Monday, July 21, 2014

Physics Central at Comic-Con 2014

Once again, the Physics Central team will be attending this year's Comic-Con International in San Diego from July 23rd through July 27th.

We'll be handing out tons of free laser and Tesla comic books along with extra goodies for Comic-Con attendees.

The Physics Central team at last year's Comic-Con.


Here's what you need to know:

Where:


Booth number 2207 in the Exhibit Hall of the San Diego Convention Center.

When:


Wednesday, July 23, 6:00 pm - 9:00 pm

Thursday, July 24, 9:30 am - 7:00 pm

Friday, July 25, 9:30 am - 7:00 pm

Saturday, July 26, 9:30 am - 7:00 pm

Sunday, July 27, 9:30 am - 5:00 pm

Why:


We'll be handing out tons of free Spectra comic books, Tesla comic books, and LED "throwies." Also, we'll be selling "Keep Calm and Fermion" shirts at the booth. Stop by, learn some physics, and take back some science souvenirs.

Our Keep and Calm and Fermion shirt will be for sale at the booth this year.

Showing off diffraction glasses LED throwies, and our SpectraSnapp app at last year's Comic-Con.

You can check out our blog post from last year to see what we got up to. And if you can't make it to this year's Comic-Con, you can read the comic books online or order hard copies from our online store.


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Friday, July 18, 2014

What Rolling Over in Your Sleep Can Say about Your Health

Whether awake or asleep, people can only lie still for so long. Staying in one position for too long can lead to bed sores as well as circulation and breathing problems. Sleeping without moving enough can also be an indication that something is medically out of order.

Various researchers have monitored turnover dynamics of sleeping people over the years, mostly by counting the number times and how far someone turns in a given period. But these two numbers are often not enough to distinguish between the sleep patterns of healthy and sick people.

A new study by a group of physicists in Japan may have found a way to glean crucial health information from the motions of sleeping people by performing a slightly more detailed analysis of their motions.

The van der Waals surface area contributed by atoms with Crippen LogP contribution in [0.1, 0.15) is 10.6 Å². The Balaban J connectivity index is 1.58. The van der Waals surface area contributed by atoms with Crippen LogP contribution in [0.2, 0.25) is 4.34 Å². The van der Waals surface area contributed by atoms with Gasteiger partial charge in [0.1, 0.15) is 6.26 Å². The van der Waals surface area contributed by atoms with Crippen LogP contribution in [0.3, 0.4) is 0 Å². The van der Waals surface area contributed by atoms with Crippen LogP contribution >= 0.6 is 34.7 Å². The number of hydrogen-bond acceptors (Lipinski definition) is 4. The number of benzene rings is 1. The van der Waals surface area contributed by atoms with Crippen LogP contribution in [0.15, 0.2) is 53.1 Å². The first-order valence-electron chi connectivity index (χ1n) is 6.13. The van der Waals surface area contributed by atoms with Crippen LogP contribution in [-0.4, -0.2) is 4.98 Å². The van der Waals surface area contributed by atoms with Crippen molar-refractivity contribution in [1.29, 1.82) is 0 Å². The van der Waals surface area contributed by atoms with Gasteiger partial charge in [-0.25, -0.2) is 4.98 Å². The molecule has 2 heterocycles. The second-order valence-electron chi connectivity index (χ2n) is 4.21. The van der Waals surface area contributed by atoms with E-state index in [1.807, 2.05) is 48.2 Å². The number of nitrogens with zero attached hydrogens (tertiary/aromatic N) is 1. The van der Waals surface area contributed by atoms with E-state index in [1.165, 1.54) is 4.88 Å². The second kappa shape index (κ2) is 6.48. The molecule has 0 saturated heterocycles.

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Wednesday, July 16, 2014

Podcast: Voices of the Manhattan Project


Sixty-nine years ago today, a huge fireball rose slowly above the New Mexican desert. The Trinity test signified that for the first time, physicists working on the Manhattan Project had successfully split the atom and built the first nuclear bomb.

Photo by Jack Aeby

The Atomic Heritage Foundation's Voices of the Manhattan Project website is an unparalleled trove of historic interviews with the veterans of the project. There's collected historic recordings of everyone from the heads of the project like physicist J. Robert Oppenheimer and General Leslie Groves, to more recent interviews with the people that history often overlooks, like the secretaries, technicians and people who just lived nearby.

On this week's podcast, we spoke with the founder and lead interviewer at the foundation, and heard some of the lesser known stories of the Manhattan Project. It's an amazing peek inside America's secret cities of World War II.

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Tuesday, July 15, 2014

Bubbles Help Your Pancakes Gel

My family was big on Sunday morning breakfasts growing up, and pancakes made a frequent appearance. When I was old enough to learn how to make them, my father shared one common piece of advice: wait to flip the pancakes until bubbles start to burst on the top of the batter and hold their shape.

Image Credit: Hedvig on Flickr 
I always thought the most interesting part of this instruction was waiting for the shape to hold. That precise moment indicates the pancake is in the state of changing from a liquid to a gel, and bubbles are the best way to tell.